Maintenance recommendations have been a part of the maintenance decision support system (MDSS) since the winter of 2003-2004. These recommendations resulted from research started in 2002 under a Federal Highway Administration (FHWA) transportation pooled fund study (TPF-5(054)) that evolved into a standalone graphical user interface (GUI) application in 2003. For nearly a decade the members of the Pooled Fund Study (PFS) leadership team focused on expanding the capabilities of MDSS and the GUI, plus improving the communication techniques to exchange data between the department of transportation users and MDSS. In 2011, the technical panel, comprising representatives from all active DOT members in the PFS, opted to initiate a task to evaluate the performance of the MDSS recommendations.
The initial objective of the assessment of recommendations (AoR) study was to determine whether users accepted or declined the recommendations and why. To facilitate user input from the field, an easy-to-use interface was added to the GUI that permitted users to select a current recommendation on their route and select whether they accepted, conditionally accepted or declined that recommendation. Users were also asked to indicate with a yes or no whether the MDSS analysis matched the user-observed conditions on the route (road temperature, road condition, weather type) and whether MDSS had received the most current maintenance treatment. Over the next seven years, users entered their assessments of individual recommendations via the GUI. In 2018, users started to transfer from the GUI to the WebMDSS application. Unfortunately, the AoR module did not get implemented in WebMDSS until 2019. The following graph illustrates the user input over the nine-year period of the study.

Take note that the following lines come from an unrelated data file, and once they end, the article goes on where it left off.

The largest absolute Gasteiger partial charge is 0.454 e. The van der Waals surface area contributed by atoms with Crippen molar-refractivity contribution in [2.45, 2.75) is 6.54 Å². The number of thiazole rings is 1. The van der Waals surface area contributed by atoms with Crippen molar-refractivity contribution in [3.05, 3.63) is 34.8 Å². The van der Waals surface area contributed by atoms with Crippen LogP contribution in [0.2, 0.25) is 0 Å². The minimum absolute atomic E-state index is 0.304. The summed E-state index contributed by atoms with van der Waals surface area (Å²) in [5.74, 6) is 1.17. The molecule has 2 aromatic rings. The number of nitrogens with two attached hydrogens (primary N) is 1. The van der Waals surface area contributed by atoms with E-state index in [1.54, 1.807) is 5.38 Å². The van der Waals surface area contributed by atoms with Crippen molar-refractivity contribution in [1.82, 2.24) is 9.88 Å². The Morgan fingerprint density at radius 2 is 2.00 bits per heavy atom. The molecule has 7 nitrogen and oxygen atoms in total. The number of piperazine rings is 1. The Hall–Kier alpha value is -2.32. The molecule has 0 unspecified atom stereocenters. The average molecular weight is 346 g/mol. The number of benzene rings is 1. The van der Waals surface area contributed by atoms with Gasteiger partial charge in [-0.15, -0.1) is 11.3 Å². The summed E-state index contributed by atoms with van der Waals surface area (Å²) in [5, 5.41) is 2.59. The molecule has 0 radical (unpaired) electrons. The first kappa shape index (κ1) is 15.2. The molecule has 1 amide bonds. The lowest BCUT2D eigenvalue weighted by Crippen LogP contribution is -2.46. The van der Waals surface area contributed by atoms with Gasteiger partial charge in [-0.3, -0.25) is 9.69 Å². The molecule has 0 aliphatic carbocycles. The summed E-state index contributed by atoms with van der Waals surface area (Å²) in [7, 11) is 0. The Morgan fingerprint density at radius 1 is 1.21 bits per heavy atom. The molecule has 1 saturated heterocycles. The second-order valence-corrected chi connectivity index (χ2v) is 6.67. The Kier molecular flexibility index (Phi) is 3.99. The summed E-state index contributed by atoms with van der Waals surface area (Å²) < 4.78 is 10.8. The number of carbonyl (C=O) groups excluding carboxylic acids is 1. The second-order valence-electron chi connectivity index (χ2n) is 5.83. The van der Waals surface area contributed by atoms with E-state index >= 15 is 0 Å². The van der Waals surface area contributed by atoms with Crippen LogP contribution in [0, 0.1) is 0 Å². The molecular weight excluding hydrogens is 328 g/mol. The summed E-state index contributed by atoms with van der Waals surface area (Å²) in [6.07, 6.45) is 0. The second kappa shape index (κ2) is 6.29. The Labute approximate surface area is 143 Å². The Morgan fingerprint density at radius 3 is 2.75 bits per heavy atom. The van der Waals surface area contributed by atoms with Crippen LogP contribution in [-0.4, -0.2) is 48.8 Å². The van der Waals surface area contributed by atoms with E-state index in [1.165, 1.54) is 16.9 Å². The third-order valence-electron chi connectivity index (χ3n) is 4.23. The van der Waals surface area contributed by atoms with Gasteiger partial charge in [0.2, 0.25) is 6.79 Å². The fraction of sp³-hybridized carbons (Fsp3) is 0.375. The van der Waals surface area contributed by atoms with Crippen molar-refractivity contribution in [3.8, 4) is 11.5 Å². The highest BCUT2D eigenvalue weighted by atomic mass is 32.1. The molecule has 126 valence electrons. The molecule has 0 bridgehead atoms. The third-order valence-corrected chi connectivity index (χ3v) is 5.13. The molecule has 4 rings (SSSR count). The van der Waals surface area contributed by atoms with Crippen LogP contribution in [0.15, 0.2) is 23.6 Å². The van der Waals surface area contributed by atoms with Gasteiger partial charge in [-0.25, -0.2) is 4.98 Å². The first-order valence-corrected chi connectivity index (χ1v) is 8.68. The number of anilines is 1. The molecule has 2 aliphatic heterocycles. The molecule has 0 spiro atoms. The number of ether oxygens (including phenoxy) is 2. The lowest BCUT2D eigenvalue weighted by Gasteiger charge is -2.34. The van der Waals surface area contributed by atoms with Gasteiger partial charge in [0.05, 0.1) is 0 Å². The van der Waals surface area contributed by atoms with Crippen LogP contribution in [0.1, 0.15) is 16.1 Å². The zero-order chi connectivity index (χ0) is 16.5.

In the initial years of the AoR study (2011-2015) the performance analysis merely kept statistics on the users’ yes/no answers on the initial condition matches. When users indicated that conditions matched their observations, the recommendation acceptance rate was close to 90%. However, when users’ observations and the MDSS analysis did not match, the acceptance percentage dropped to 40–45%. So, starting in 2015, the AoR study was modified to add an Iteris review of every AoR report with a declined recommendation. For each declined report an Iteris meteorologist would set the user interface to the same route and time indicated in the user’s report, review the actual weather scenario and evaluate how MDSS related to these conditions. After five years of these detailed reviews, the Iteris team determined that MDSS provided excellent recommendations when all of the input into MDSS was correct. However, when MDSS received inaccurate data, it had a tendency to generate inappropriate recommendations. The five years indicated that the sources for inaccurate input were:
1. Primary sources
- Errant MDSS estimate of snowfall
- Errant MDSS estimate of road temperature
- No input of maintenance actions performed on route sent from the field
- Incorrect analysis of road condition (Often due to one of the above)
- Inaccurate forecast
- Errant MDSS estimate of dew point temperatures (especially in frost situations)
- Improper MDSS configuration settings of route parameters
2. Secondary causes
- Mismatch between MDSS and actual traffic rates
- Mismatch between how user inputs data and how MDSS interprets the terms used by the user
The interesting finding from the review of the MDSS processing is that the MDSS simulation of road conditions is very complex and recommendations can change markedly with minor discrepancies between what MDSS “knows” and what actually exists in the field. Improvements in the performance of MDSS recommendations are highly dependent upon reducing the effects of the factors in the list.
The AoR program will continue during the 2020-2021 winter. Your participation would help improve our understanding of the performance of the MDSS recommendation process and what factors within MDSS need refinement.